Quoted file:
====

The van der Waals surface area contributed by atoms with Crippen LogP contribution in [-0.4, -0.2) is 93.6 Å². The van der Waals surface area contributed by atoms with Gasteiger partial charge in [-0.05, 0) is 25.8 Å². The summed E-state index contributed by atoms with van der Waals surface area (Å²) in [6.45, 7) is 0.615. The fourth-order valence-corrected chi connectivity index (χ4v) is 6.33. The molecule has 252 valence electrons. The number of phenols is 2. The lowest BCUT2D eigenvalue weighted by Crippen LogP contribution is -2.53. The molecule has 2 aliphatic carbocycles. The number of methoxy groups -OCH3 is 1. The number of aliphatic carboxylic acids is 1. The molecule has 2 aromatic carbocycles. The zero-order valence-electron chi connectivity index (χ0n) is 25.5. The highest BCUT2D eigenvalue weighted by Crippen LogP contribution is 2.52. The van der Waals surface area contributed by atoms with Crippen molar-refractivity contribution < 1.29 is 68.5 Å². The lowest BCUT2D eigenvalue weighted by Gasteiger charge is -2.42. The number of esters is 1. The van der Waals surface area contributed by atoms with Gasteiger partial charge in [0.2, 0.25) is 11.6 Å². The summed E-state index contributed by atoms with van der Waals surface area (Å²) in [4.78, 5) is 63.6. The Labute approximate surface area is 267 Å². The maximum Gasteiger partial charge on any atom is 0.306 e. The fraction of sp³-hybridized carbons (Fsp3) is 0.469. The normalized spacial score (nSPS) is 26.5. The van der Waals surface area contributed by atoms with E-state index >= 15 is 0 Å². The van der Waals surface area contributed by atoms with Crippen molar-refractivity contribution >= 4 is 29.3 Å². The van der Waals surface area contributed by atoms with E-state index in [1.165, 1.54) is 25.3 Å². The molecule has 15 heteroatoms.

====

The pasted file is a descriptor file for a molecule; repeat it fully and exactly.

The van der Waals surface area contributed by atoms with Crippen LogP contribution in [-0.4, -0.2) is 93.6 Å². The van der Waals surface area contributed by atoms with Gasteiger partial charge in [-0.05, 0) is 25.8 Å². The summed E-state index contributed by atoms with van der Waals surface area (Å²) in [6.45, 7) is 0.615. The fourth-order valence-corrected chi connectivity index (χ4v) is 6.33. The molecule has 252 valence electrons. The number of phenols is 2. The lowest BCUT2D eigenvalue weighted by Crippen LogP contribution is -2.53. The molecule has 2 aliphatic carbocycles. The number of methoxy groups -OCH3 is 1. The number of aliphatic carboxylic acids is 1. The molecule has 2 aromatic carbocycles. The zero-order valence-electron chi connectivity index (χ0n) is 25.5. The highest BCUT2D eigenvalue weighted by Crippen LogP contribution is 2.52. The van der Waals surface area contributed by atoms with Crippen molar-refractivity contribution < 1.29 is 68.5 Å². The lowest BCUT2D eigenvalue weighted by Gasteiger charge is -2.42. The number of esters is 1. The van der Waals surface area contributed by atoms with Gasteiger partial charge in [0.2, 0.25) is 11.6 Å². The summed E-state index contributed by atoms with van der Waals surface area (Å²) in [4.78, 5) is 63.6. The Labute approximate surface area is 267 Å². The maximum Gasteiger partial charge on any atom is 0.306 e. The fraction of sp³-hybridized carbons (Fsp3) is 0.469. The normalized spacial score (nSPS) is 26.5. The van der Waals surface area contributed by atoms with E-state index >= 15 is 0 Å². The van der Waals surface area contributed by atoms with Crippen molar-refractivity contribution >= 4 is 29.3 Å². The van der Waals surface area contributed by atoms with E-state index in [1.165, 1.54) is 25.3 Å². The molecule has 15 heteroatoms.